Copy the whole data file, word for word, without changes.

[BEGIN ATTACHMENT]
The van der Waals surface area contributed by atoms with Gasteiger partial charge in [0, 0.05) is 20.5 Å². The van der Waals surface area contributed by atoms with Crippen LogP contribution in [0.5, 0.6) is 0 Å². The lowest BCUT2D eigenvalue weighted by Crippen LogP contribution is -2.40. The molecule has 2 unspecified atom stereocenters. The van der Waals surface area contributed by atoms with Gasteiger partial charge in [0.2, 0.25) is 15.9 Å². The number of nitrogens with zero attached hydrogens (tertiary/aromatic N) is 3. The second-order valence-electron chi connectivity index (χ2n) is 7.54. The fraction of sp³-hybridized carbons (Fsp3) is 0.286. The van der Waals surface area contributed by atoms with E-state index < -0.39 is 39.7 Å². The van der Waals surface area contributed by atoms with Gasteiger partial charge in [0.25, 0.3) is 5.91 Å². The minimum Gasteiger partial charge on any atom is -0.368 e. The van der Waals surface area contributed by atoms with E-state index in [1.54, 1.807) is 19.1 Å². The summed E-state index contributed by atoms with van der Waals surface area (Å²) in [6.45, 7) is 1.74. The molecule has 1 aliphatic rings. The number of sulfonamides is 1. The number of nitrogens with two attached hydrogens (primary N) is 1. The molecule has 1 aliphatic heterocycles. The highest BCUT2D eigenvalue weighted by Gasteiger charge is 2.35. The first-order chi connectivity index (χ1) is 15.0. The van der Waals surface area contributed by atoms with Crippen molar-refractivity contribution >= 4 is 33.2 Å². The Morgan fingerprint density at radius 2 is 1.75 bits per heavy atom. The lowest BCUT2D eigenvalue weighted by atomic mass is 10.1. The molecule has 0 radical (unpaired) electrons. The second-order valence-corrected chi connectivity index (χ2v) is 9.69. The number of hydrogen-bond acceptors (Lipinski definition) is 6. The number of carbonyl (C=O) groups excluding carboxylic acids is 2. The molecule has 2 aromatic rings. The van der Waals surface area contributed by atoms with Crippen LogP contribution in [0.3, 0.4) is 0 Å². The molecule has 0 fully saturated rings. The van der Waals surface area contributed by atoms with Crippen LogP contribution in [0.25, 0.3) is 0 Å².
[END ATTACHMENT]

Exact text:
The van der Waals surface area contributed by atoms with Gasteiger partial charge in [0, 0.05) is 20.5 Å². The van der Waals surface area contributed by atoms with Crippen LogP contribution in [0.5, 0.6) is 0 Å². The lowest BCUT2D eigenvalue weighted by Crippen LogP contribution is -2.40. The molecule has 2 unspecified atom stereocenters. The van der Waals surface area contributed by atoms with Gasteiger partial charge in [0.2, 0.25) is 15.9 Å². The number of nitrogens with zero attached hydrogens (tertiary/aromatic N) is 3. The second-order valence-electron chi connectivity index (χ2n) is 7.54. The fraction of sp³-hybridized carbons (Fsp3) is 0.286. The van der Waals surface area contributed by atoms with E-state index < -0.39 is 39.7 Å². The van der Waals surface area contributed by atoms with Gasteiger partial charge in [0.25, 0.3) is 5.91 Å². The minimum Gasteiger partial charge on any atom is -0.368 e. The van der Waals surface area contributed by atoms with E-state index in [1.54, 1.807) is 19.1 Å². The summed E-state index contributed by atoms with van der Waals surface area (Å²) in [6.45, 7) is 1.74. The molecule has 1 aliphatic rings. The number of sulfonamides is 1. The number of nitrogens with two attached hydrogens (primary N) is 1. The molecule has 1 aliphatic heterocycles. The highest BCUT2D eigenvalue weighted by Gasteiger charge is 2.35. The first-order chi connectivity index (χ1) is 15.0. The van der Waals surface area contributed by atoms with Crippen molar-refractivity contribution >= 4 is 33.2 Å². The Morgan fingerprint density at radius 2 is 1.75 bits per heavy atom. The lowest BCUT2D eigenvalue weighted by atomic mass is 10.1. The molecule has 0 radical (unpaired) electrons. The second-order valence-corrected chi connectivity index (χ2v) is 9.69. The number of hydrogen-bond acceptors (Lipinski definition) is 6. The number of carbonyl (C=O) groups excluding carboxylic acids is 2. The molecule has 2 aromatic rings. The van der Waals surface area contributed by atoms with Crippen LogP contribution in [0.3, 0.4) is 0 Å². The molecule has 0 fully saturated rings. The van der Waals surface area contributed by atoms with Crippen LogP contribution in [0.25, 0.3) is 0 Å².